Union County will participate in the planning process for the trail project

February 4 – LA GRANDE – The planning process for a proposed hiking, biking and horseback trail that would follow the train tracks for up to 15 miles from Elgin to the Lookingglass Creek area has received a boost from the Union County Board of Commissioners.

The Board of Commissioners voted unanimously on Wednesday, February 2, to have Union County staff members assist in the planning process. The planning work will be funded by a state transportation management grant of approximately $130,000 to the City of Elgin.

Elgin and the Joseph Branch Trail Consortium, which will manage the grant-funded planning work, have requested county assistance for at least a small portion of the project.

Gregg Kleiner, project coordinator for the Joseph Branch Trail Consortium, said Elgin and the Joseph Branch Trail Consortium will hire an engineering company to do much of the trail planning work, so “it won’t be a big burden on the county”.

Kleiner said a concept plan for the trail project has been in place for years. The planning work funded by the grant will identify any trail issues, including environmental impacts that may need to be addressed if a trail is built. For example, if the trail is found to cross wetlands, steps should be taken to avoid damaging them.

He pointed out that the money from the transport management grant will be used exclusively for planning.

“Absolutely none of the grant money will be spent on construction,” Kleiner said.

The Board of Commissioners has also agreed to document the hours of service provided, as the hours of service may be counted as part of a 12% match that Elgin must provide for the grant.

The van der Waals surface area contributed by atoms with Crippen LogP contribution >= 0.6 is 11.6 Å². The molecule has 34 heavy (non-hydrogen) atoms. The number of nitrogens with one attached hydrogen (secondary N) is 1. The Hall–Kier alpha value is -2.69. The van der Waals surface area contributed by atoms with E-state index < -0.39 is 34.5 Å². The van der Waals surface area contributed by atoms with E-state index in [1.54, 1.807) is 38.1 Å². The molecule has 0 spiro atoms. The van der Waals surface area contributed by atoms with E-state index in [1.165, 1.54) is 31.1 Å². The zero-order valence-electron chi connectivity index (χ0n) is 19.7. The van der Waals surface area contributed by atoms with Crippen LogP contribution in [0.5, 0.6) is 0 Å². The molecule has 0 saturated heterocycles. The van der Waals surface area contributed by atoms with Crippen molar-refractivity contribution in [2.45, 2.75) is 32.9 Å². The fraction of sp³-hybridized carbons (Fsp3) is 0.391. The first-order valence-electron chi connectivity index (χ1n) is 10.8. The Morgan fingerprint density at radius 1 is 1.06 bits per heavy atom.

“We’re really pleased the county is supporting the planning project,” Kleiner said.

The planning grant is funded by the Oregon Department of Transportation and the state Department of Conservation and Land Development. This is one of two the City of Elgin received for the trail project. The other grant, $142,000 from the Oregon State Parks Recreational Trails Program, will fund construction of the trailhead, which will also serve as a pocket park for the city. The pocket park at the trailhead will be on a city-owned parcel of land directly across from the train depot in downtown Elgin, Kleiner said.

In addition to trail information, the pocket park at the trailhead would include an electric vehicle charging station, an Americans with Disabilities Act-compliant parking spot, and interpretive signs about the area’s first inhabitants. region and its more recent history.

The grant will also fund the construction of the first 0.6 mile of the trail which will be an ADA compliant path out of town along the train tracks. This first part would be part of a proposed 63-mile trail between Elgin and Joseph that would follow tracks owned by the Wallowa Union Railroad Authority.

“It will provide a wonderful way to access the natural world and enjoy nature,” Kleiner said.

Louisa R. Loomis